Birmingham’s Victories At Sea launch their long awaited second album on Thursday 20 February 2020 at Kings Heath’s Hare And Hounds.
Entitled Everybody’s Lost And All I Want Is To Leave, it’s their first for Dutch label Gentlemen Recordings (The Magic Numbers, The Wonder Stuff) following an amicable move from their previous home, Solihull’s Static Caravan (who put their first EP, 2013’s In Memory Of, and their 2015 debut album, Everything Forever).
Recorded in Loch Fyne, Argyll, the album successfully combines both urban and rural influences, and includes the tracks Quiet House and Follow You.
Formed in 2010, Victories At Sea feature John-Paul (JP) White (vocals, lead guitar, acoustic guitar), Steve Edgehill (bass, piano, synths, backing vocals) and, since 2015, Nicholas Willes (drums, baritone guitar, piano, backing vocals).
JP answers the Qs.
You’re on a new label after many years on Static Caravan.
Static Caravan are still as ever an incredible label whom without their belief we would have never realised our potential, they continue to embrace bands at the starts of their career, Birmingham’s Matters are for sure a continuation of that theology. But yes, a new home, a new album, it’s forever humbling to know people outside this city, country, care to buy your record.
How did the songs for Everybody’s Lost And All I Want Is To Leave come together? Were they all written over the last five years, or more recently, especially for the LP?
When we finished our last full tour we decided to go to a residential studio in Scotland for a couple of weeks to write. We’d already amassed a long list of ideas yet to become full songs over the preceding couple of years, and had two new songs we’d tested out on that tour. We went there with every synth we had, every extra bit of kit we could borrow, and a book of words and box of wine. We planned to build on those ideas, and apart from one (Quiet House) we found ourselves immersed in our surroundings and creating brand new ideas. With the Loch on the doorstep, a city band being miles from the nearest village, shop or pub, completely isolated in the spring with a live room we could use 24/7, we very quickly fell into writing and arranging a song a day. It was the best thing we ever did. We’d cook in the cottage next door, sometimes reluctantly sleep, whenever any of us wished we could go into this room get a loop going and start developing ideas. If that was one of us in there at 4am, we’d be in as a three piece at 11am building that idea into a song. This resulted in the very loud and the very quiet, the record represents those times of day, of night, it’s a very light and shade record, each side almost represents exactly that, unintended as it was at the time it turned out that way.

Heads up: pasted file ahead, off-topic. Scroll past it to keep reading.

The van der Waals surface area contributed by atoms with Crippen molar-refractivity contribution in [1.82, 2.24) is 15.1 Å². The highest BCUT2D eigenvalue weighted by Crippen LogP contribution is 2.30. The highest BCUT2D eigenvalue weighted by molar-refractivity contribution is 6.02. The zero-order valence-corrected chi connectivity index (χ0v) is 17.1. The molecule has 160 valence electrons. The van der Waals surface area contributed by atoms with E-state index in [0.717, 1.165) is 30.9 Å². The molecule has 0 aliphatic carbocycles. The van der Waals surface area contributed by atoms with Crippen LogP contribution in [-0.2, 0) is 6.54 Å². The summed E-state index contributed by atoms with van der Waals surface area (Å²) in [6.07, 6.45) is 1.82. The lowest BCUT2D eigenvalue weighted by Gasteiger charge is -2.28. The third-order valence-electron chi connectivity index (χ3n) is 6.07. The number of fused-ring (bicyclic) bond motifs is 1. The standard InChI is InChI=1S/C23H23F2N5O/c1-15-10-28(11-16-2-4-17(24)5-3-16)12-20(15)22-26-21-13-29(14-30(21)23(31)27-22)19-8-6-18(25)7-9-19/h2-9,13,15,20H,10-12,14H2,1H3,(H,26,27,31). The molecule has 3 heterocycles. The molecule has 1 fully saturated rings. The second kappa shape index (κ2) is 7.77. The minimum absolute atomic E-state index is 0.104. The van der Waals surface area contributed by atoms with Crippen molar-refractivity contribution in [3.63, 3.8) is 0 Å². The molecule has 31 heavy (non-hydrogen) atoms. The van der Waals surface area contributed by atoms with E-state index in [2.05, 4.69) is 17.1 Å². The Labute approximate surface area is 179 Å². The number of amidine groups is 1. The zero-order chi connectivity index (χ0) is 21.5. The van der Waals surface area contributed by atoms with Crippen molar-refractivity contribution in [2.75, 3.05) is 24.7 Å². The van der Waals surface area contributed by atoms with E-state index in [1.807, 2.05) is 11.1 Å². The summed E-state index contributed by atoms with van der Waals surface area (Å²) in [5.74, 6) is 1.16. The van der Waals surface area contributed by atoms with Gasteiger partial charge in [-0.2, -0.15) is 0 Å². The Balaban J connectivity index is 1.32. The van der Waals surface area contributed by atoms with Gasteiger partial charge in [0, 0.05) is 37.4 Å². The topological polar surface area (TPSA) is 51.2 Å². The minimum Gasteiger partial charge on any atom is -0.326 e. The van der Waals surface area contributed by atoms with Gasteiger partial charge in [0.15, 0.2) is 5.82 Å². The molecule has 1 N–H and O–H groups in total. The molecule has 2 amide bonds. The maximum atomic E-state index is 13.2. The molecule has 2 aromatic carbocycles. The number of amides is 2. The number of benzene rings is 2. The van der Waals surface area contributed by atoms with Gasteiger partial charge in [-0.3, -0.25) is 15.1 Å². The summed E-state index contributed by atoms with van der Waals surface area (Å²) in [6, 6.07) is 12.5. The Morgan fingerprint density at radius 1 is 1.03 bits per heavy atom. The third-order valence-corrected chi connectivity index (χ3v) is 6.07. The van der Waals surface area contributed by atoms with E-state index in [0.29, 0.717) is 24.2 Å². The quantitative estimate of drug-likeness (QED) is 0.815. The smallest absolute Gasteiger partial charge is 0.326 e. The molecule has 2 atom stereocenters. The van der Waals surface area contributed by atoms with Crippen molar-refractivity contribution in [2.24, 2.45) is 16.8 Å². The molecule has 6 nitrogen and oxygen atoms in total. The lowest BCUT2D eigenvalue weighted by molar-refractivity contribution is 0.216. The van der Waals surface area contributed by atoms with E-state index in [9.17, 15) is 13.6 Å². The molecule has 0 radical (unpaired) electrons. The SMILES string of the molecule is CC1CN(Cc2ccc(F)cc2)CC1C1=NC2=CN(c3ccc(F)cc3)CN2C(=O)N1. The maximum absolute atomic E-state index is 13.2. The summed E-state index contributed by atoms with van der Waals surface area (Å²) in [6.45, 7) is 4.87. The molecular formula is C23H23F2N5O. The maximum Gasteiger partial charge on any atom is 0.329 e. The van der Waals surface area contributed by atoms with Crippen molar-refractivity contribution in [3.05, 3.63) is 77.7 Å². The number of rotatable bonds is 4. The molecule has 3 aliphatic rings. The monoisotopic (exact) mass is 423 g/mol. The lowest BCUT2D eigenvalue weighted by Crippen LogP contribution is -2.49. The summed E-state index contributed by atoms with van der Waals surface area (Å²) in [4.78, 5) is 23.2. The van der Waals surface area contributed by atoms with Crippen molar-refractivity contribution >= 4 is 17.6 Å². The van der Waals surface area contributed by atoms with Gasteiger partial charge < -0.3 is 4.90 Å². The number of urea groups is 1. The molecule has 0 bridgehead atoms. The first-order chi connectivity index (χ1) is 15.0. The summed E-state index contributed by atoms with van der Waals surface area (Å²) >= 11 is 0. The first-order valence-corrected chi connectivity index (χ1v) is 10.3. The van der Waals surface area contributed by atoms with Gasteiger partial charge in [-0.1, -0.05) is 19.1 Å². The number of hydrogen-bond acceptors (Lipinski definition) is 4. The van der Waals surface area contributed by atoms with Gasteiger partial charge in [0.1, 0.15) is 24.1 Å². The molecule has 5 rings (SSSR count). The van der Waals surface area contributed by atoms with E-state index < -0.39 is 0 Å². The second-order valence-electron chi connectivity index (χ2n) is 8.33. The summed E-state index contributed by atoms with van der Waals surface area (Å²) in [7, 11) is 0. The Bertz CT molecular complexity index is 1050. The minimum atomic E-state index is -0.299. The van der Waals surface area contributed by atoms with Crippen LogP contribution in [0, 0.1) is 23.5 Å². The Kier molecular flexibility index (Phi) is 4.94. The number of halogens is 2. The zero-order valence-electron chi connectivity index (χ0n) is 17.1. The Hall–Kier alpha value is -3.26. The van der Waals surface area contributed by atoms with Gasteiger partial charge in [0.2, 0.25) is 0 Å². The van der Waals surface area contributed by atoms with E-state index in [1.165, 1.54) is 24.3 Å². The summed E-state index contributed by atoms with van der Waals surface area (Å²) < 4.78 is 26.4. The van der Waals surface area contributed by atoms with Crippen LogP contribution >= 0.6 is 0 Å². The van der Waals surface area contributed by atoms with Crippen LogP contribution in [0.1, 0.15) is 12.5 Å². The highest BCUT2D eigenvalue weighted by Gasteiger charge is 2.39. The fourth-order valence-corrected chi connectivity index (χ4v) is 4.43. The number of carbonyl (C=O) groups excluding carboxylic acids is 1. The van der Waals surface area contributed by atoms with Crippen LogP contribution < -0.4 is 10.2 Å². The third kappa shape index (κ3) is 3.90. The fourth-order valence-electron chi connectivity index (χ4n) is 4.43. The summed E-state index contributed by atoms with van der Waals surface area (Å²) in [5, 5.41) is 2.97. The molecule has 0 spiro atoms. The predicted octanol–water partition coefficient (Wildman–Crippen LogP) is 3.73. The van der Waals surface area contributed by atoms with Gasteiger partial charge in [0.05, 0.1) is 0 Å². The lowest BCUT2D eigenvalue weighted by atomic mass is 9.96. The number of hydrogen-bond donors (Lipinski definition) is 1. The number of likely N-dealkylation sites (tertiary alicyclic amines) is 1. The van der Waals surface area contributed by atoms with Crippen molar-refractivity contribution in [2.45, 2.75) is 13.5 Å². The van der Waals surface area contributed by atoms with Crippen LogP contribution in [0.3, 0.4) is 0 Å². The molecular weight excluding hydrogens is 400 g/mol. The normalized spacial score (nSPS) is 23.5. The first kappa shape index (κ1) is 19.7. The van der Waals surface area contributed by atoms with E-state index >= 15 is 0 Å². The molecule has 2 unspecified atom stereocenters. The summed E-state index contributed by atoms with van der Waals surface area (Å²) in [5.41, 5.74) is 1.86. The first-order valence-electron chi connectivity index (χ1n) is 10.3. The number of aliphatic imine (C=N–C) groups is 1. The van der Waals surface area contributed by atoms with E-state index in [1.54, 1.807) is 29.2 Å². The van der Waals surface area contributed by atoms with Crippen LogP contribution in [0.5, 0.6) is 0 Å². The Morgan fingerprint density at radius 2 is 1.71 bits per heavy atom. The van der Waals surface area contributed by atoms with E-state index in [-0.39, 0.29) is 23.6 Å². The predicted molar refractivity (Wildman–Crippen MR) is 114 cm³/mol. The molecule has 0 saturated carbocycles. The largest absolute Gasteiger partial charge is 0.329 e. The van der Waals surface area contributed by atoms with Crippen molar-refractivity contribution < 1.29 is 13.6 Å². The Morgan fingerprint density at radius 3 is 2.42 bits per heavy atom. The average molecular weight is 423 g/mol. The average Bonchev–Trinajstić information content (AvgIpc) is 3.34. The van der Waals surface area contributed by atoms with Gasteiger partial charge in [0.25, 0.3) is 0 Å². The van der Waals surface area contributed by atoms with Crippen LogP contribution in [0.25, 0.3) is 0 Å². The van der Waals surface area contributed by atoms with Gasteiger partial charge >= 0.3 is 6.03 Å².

The album is 10 songs that were made in that space, there’s nothing left over. I guess we should be joyful that the B-side has been destroyed by online streaming as we haven’t any finished though I am sure there’s a memory stick from 2013 we could tap into if the CD single makes a resurgence!
What was your set-up like at Loch Fyne?
It was a fully functioning recording studio with live room and cottage. Plenty of music gear, though we took up all (as in everything we could) of our own stuff to record the ideas live. Most of the ideas were actually captured on trusty iPhone voice memo recordings [due to] the absence of an engineer, but yeah, we were lent a few extra synths off friends – mainly a Moog Sub Phatty which turned out to be a massive influence on the record, a few drum machines too.Bbut the live room also had a beautiful old piano which was a basis of quite a few ideas Steve and Nick started. There’s a lot more piano on this album than previous ones. I had my guitar/ effects corner and a couple of Roland drum machines. It was like being in the sweet shop, the joy being all three of us can mix around the room at any time in our headphones, and find sounds to then work to as a band. Morning was generally let’s play until something feels special; the rest of the day was trying to put that into the structure that became a fully formed song.